How Euro Disney forced Alton Towers’ themes

Runaway Mine Train, Alton Towers

John Broome, who sadly died last week, transformed Alton Towers from a country estate containing a few fairground rides, to a modern amusement park.

It was 1980 when the huge Corkscrew double-inverting rollercoaster opened at the Staffordshire attraction.

In reality, that was the starting point of the era of inland amusement parks in the United Kingdom.

But by 1991, Broome had sold up to the Tussauds Group, and Alton Towers was looking uneasily at the imminent opening of Euro Disney in Paris.

Static visitor numbers of about two million, plus the looming Disney threat, led to an inevitable strategy re-think at the Staffordshire attraction.

Limited theming

Actual theme parks, i.e. those with multiple different themed areas within, were not really established in the UK at the start of the 1990s.

Of course there was Camelot with its overall central medieval theme, plus some impressively-themed individual rides throughout the country.

But the concept of immersive, themed areas within a park was not really a British thing, but on the country’s doorstep, it soon would be.

Euro Disney
Euro Disney opened in 1992

Alton Towers was aware of this ever since Euro Disney gained approval. The Staffordshire park then simply had to change its own course in response.

Also, the family market at Alton Towers had been largely lost, with the thrill rides introduced attracting youngsters and huge numbers of school trips – a concept which Broome himself pioneered.

The need for theme, immersion and “magic” according to Nick Varney – by now a marketer at Alton Towers – saw two highly decorated areas introduced in 1992.

They were the African village-style Katanga Canyon, and the sinister-supernatural Gloomy Wood, complete with the Haunted House.

That year, Alton Towers’ £11.50 admission charge was almost half that of the just-opened Euro Disney’s.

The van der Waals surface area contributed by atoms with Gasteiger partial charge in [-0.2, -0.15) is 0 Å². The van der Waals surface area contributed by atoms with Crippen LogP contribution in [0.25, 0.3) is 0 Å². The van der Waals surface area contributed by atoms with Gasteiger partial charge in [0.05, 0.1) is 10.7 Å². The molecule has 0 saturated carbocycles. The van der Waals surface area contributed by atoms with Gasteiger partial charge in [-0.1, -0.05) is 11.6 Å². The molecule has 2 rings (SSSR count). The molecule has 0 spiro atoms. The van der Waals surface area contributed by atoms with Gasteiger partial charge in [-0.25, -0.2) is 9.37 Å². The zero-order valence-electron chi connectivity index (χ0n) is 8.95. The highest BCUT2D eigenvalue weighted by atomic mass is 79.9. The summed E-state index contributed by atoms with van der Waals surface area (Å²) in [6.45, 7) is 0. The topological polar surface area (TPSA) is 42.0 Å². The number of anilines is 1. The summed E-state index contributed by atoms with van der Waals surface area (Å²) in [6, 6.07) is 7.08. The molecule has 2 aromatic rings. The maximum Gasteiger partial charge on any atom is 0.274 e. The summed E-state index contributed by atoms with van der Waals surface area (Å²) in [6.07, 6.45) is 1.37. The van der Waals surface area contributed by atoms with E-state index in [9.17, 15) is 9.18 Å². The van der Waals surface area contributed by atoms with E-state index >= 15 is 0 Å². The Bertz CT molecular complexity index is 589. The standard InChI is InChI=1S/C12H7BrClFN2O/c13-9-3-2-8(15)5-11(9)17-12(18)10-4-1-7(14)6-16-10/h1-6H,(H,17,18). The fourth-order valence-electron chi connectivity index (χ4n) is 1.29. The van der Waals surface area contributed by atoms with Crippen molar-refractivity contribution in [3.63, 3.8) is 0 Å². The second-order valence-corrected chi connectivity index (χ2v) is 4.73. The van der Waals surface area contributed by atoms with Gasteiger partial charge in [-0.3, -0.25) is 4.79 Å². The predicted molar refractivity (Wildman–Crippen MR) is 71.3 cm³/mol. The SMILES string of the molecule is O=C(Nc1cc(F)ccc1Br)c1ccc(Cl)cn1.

A coupon deal with the Sun newspaper was also struck, in attempt to encourage staycationers.

‘Never a destination resort’

The large investments continued into 1994, with Thunder Valley’s dramatic transformation into the post-apocalyptic Forbidden Valley.

The Nemesis rollercoaster was an immediate success, not only due to its intense ride experience but crucially its marketing and dramatic extra-terrestrial theme.

Three million people came through the gates in 1994 after a publicity campaign that truly rivalled Disney.

Nemesis, Alton Towers
Nemesis boosted Alton Towers’ visitor numbers in 1994

Strikingly though, Varney said: “Alton Towers isn’t as sexy as Paris. On its own, it can never be a destination resort.”

But in later years that is exactly what the Staffordshire attraction attempted to present itself as.

The Alton Towers Hotel opened in 1996, the first in an ever-increasing accommodation offering.

But while Alton Towers has indeed been branded as a resort since 2008, it has never shown quite enough commitment to making itself a serious multiple-night destination.

The entertainment offerings both within the park and around the hotels simply aren’t to the standard of the present-day Disneyland Paris.

But in the early 1990s, Euro Disney’s initial influence cannot be overstated. We can only imagine what Alton Towers would be like today without it.